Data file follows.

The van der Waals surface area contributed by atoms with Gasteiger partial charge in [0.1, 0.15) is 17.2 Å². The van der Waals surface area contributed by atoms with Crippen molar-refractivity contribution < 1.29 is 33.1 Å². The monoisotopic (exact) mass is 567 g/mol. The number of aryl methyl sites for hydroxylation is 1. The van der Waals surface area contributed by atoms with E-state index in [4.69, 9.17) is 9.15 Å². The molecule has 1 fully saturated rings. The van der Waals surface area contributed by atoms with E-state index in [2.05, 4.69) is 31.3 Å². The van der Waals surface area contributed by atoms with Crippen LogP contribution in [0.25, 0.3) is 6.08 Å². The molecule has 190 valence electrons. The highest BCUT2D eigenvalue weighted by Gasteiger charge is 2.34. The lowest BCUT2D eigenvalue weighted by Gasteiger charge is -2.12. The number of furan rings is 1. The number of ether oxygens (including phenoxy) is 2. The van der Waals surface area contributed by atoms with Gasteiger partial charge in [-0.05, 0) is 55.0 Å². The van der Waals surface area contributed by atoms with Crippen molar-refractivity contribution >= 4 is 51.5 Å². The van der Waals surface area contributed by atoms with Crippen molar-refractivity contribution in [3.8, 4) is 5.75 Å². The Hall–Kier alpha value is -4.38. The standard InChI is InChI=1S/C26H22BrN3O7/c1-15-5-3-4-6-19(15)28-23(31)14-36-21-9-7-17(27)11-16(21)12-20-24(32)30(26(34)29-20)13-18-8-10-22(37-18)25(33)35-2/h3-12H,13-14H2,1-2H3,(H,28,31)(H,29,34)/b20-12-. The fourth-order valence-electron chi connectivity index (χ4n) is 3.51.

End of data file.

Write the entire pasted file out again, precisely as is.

The van der Waals surface area contributed by atoms with Gasteiger partial charge in [0.1, 0.15) is 17.2 Å². The van der Waals surface area contributed by atoms with Crippen molar-refractivity contribution < 1.29 is 33.1 Å². The monoisotopic (exact) mass is 567 g/mol. The number of aryl methyl sites for hydroxylation is 1. The van der Waals surface area contributed by atoms with E-state index in [4.69, 9.17) is 9.15 Å². The molecule has 1 fully saturated rings. The van der Waals surface area contributed by atoms with E-state index in [2.05, 4.69) is 31.3 Å². The van der Waals surface area contributed by atoms with Crippen LogP contribution in [0.25, 0.3) is 6.08 Å². The molecule has 190 valence electrons. The highest BCUT2D eigenvalue weighted by Gasteiger charge is 2.34. The lowest BCUT2D eigenvalue weighted by Gasteiger charge is -2.12. The number of furan rings is 1. The number of ether oxygens (including phenoxy) is 2. The van der Waals surface area contributed by atoms with Gasteiger partial charge in [-0.05, 0) is 55.0 Å². The van der Waals surface area contributed by atoms with Crippen molar-refractivity contribution >= 4 is 51.5 Å². The van der Waals surface area contributed by atoms with Crippen molar-refractivity contribution in [3.8, 4) is 5.75 Å². The Hall–Kier alpha value is -4.38. The standard InChI is InChI=1S/C26H22BrN3O7/c1-15-5-3-4-6-19(15)28-23(31)14-36-21-9-7-17(27)11-16(21)12-20-24(32)30(26(34)29-20)13-18-8-10-22(37-18)25(33)35-2/h3-12H,13-14H2,1-2H3,(H,28,31)(H,29,34)/b20-12-. The fourth-order valence-electron chi connectivity index (χ4n) is 3.51.